For those questioning the FOSS-ness of Scarf. Start with Wikipedia, then read a few more things for background.
Scarf itself is BSD3 licensed. You can do whatever you want with it. Even fork it and remove all the things it was designed to do.
There is nothing not-FOSS about this project. The goal (and I'm not affiliated with it in any way, nor do I know the author) is to support FOSS developers. If you're a FOSS developer, you want that, right? And if you're not, do you know how at risk you are because FOSS devs are not compensated consistently and well? That's the message we need to get out. Projects like Scarf are important, and this is a new space, because we need to raise awarenes about this issue and solve it.
Will there be bad actors? You bet. Are there already bad actors? You bet. It's not about creating a perfect solution, but creating a better solution than what we have now. Which means creating any solution at all for this particular problem at this point in history.
For every project that acknowledges and addresses this problem, I applaud you. We need stepping stones.
It's not the worst solution, either (not saying it's super great, mind you). For the developer, BTC has no server to sysadmin (btc miners are somebody else's problem). If you're a developer that's not in/near the US financial system, it can be very difficult to get paid (eg developer in the country of Georgia, Estonia, North Korea) (Never mind the legal/moral/political question, everyone want to get paid.)
"Scarf de-risks your product by helping you pay a small monthly amount to ensure that your open source dependencies remain alive and healthy."
"Platform to help open source developers monetize their work."
A lot of companies want two things: open source and a way to pay for software. Sometimes this is even the reason to use SaaS, because it is easy to pay for.
And a user point of view is that my usage data is now a bargaining chip to be used by an intermediary between me and a developer I think made a decent stab at a library I need.
I'm sorry I'm really failing to see any benefit for anyone in the deal apart from the middle man who will invariabley scrape all the usage stats and sell it
From a user point of view, you have a way to contribute to the developers that give you free stuff without having to do anything additional. Because the developer gets anonymized usage statistics, this will ultimately mean higher quality software for the users.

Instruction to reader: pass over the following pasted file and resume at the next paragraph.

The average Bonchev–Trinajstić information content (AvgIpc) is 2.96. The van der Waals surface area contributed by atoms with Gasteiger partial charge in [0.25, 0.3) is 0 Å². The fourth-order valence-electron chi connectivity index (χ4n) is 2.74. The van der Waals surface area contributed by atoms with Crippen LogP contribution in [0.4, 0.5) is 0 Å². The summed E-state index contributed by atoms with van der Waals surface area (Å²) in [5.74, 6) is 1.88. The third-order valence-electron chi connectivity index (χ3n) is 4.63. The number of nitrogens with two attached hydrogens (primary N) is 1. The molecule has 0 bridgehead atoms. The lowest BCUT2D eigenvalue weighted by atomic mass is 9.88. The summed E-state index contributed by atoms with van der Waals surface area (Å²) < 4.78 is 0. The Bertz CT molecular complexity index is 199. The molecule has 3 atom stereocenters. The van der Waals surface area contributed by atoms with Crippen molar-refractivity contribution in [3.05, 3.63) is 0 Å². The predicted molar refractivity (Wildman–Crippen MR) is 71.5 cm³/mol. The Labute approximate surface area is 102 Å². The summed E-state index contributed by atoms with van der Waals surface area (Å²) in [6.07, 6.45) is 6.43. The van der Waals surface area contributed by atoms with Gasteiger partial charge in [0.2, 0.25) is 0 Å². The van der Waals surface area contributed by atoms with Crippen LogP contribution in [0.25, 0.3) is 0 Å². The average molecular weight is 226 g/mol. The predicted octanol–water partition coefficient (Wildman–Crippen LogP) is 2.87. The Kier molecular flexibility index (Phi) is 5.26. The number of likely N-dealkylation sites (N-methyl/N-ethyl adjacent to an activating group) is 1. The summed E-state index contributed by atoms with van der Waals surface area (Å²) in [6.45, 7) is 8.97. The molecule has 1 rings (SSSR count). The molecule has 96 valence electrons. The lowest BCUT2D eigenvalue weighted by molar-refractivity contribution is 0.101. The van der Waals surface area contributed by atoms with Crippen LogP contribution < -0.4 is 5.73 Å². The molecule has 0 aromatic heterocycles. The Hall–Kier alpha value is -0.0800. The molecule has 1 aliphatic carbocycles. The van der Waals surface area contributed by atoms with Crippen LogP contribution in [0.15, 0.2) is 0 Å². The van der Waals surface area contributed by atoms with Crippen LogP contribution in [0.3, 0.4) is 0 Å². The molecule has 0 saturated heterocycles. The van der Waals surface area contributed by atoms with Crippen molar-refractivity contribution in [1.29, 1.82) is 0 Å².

But whereas "auto-magic" is a good characteristic in software, it's kind of off-putting in financial matters.
As far as the software goes, if it "just works", that's great. When it comes to the money, I don't want to know if it "just works". Within 2 minutes of arriving at the Scarf site, I want to know how much goes in one end, how much comes out the other end, how to set and change the prices, and how much (if any) leaks to the Scarf service. I'd like to know this by the second paragraph of the first page. Having skimmed the site, I still have no idea.
However, please correct me if I'm wrong but is this truly open source. If the developer intends to open-source his software then in-app purchases defeat the entire purpose?
Also, if the developer does want to release his software with the intent to make money, he can simply release a premium version with the added features.
I don't want to sound very harsh but as an open-source developer, this kinda defeats the ethics of what open-source software truly is.
Would love to hear alternative views...
Free and Open Source and making money are separate issues. This is the Free as in Beer, versus Free as in Freedom bit. FOSS is not like Beer. It is free of constraints in what a user can do with it, including changing it if it is also Open Source.
Not enough people are aware of it, I think SaaS vendors need to be clear about this. I would hope that we'll see more "software payment" notions instead of just often listing "setup fee" which just reinforces the misnomer that Free is about the absence of monetary gain.